It's time to take that vacation you’ve been dreaming about.
I’ve never been a great saver. But recently I managed to save a few thousand dollars for a Caribbean vacation. How did I do it?
On a whim, I started using an app that “tricked” me into thinking I had less in my checking to spend each month, setting aside that bit of extra money in a separate account. Truth be told? I didn’t even notice.
Today, finding apps to help save cash is easier than ever. Here are three of the top apps in this marketplace, and what we like — and don’t like — about each.
Level Money gives you a daily budget based on an assessment of your monthly expenditures. Connect your bank and credit cards, and after syncing your accounts, you’ll enter your income, expenses, and desired savings for each month. One fancy algorithm later, and you’re given the amount of money you can spend each day.
Pros: Breaking down the numbers to a daily spending limit is tough when you’re on a budget. This app simplifies it, projecting what you can spend in the short term. It also touts its “industry-leading speed,” which helps you see your updated account balance more quickly after you do spend.
Cons: For those with irregular incomes (like freelancers and contractors), this app may not be as helpful, though you can manually enter what you earn each month.
The gist behind this online site and app? Personal Capital provides a one-stop location for all of your accounts, focusing specifically on investments.
Pros: Personal Capital offers what is perhaps the most comprehensive view of your financial life. Jared Franklin, product manager at fintech startup Blispay says, “Personal Capital’s account aggregation service is one of the most important tools a person has the luxury of accessing right now, especially since it’s free.” These aggregation tools include a 401(k) fee advisor, initial investment analysis, and a spending tracker.
Free services also include a breakdown of how your accounts measure up to optimal asset class balances. I like the idea of digging deeper into my investments since I don’t feel my retirement plan’s website offers many useful features.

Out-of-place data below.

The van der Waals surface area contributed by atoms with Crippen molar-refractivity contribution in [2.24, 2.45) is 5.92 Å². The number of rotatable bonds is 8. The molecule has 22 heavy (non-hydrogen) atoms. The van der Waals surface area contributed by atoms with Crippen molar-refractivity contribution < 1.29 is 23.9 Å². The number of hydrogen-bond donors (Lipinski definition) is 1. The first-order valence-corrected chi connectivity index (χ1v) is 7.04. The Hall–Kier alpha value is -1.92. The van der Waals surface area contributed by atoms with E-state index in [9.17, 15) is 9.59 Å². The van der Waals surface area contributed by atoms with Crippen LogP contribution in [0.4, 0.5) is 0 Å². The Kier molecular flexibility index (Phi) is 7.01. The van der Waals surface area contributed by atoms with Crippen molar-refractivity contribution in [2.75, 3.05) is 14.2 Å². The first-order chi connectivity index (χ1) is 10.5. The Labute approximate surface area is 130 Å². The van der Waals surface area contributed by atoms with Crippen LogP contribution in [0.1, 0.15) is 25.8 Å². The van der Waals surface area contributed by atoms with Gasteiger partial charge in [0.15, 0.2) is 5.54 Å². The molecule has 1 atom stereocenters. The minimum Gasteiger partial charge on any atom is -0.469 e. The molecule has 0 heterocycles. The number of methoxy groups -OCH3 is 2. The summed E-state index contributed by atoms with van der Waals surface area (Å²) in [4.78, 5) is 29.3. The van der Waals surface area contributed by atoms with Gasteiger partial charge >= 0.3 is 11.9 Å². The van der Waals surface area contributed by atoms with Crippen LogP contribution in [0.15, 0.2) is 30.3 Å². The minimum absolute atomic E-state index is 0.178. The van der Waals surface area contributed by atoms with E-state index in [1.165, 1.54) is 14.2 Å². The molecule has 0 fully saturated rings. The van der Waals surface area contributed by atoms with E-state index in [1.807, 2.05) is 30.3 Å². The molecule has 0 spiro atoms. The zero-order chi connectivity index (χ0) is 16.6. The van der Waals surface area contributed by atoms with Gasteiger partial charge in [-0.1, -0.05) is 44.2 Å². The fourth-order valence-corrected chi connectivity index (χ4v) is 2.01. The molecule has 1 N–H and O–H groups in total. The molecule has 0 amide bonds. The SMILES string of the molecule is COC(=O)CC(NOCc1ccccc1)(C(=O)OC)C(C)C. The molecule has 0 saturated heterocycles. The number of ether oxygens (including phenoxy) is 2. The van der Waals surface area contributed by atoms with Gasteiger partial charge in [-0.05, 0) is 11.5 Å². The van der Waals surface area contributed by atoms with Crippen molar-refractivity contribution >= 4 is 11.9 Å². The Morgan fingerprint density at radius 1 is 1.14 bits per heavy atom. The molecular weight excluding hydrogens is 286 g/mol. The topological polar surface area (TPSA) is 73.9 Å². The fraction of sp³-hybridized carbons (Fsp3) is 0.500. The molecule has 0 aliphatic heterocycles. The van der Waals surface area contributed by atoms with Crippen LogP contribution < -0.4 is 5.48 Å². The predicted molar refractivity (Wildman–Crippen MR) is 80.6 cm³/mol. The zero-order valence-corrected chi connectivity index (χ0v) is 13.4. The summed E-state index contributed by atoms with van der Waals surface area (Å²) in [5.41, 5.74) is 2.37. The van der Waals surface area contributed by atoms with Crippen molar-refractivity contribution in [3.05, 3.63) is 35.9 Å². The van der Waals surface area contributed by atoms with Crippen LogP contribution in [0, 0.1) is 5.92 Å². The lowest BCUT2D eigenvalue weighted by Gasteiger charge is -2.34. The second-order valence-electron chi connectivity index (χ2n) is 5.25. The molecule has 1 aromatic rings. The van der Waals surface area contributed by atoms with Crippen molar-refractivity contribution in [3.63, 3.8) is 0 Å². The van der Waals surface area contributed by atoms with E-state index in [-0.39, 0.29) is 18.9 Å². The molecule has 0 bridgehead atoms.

Cons: If you’re a paying user of Personal Capital’s investment resources, the fees charged are quite high. Clients receive access to personal advisors for a good price, but the 0.49 to 0.89 percent fees mean you may lose out in the long-term.
Franklin weighs in: “Personal Capital’s investment fees are too high compared to relatively similar offerings. You can probably get the same benefits directly with Vanguard for a fraction of the cost.”
Also, the app requires a $25,000 minimum balance for its investment account, which may be out of reach for some of us. (Worth noting: That minimum was reduced from $100,000, the tool’s original requirement.)
Digit is like a chill friend who texts you once a day to “check in.” The tagline on Digit’s simple, minimalist site is: “Save money, without even thinking about it.”
By siphoning off small amounts from your checking account, the savings tool adds to your Digit account, a secure, encrypted bank account. Month by month, your savings account grows in increments. As a mother of two, I used Digit to save a few thousand dollars for our family vacation.
Pros: You can text Digit your requests when you’re in line at the grocery store. You don’t have to use an unwieldy app, using up precious storage on your phone — unless you want to download the app. It is also free to use.
Cons: The first month I began saving, I encountered a few hiccups. Not with the technology, but with my strategy for using it. Digit saves automatically depending on what is in your account (that is, a few dollars here and there if you don’t have much). However, you can manually override and put away extra amounts. The first month, I texted Digit to save a few hundred dollars extra.
At the end of the month, I didn’t have enough money to pay off a bill. Fortunately, I was able to make a withdrawal from Digit to make up the difference in my regular checking account.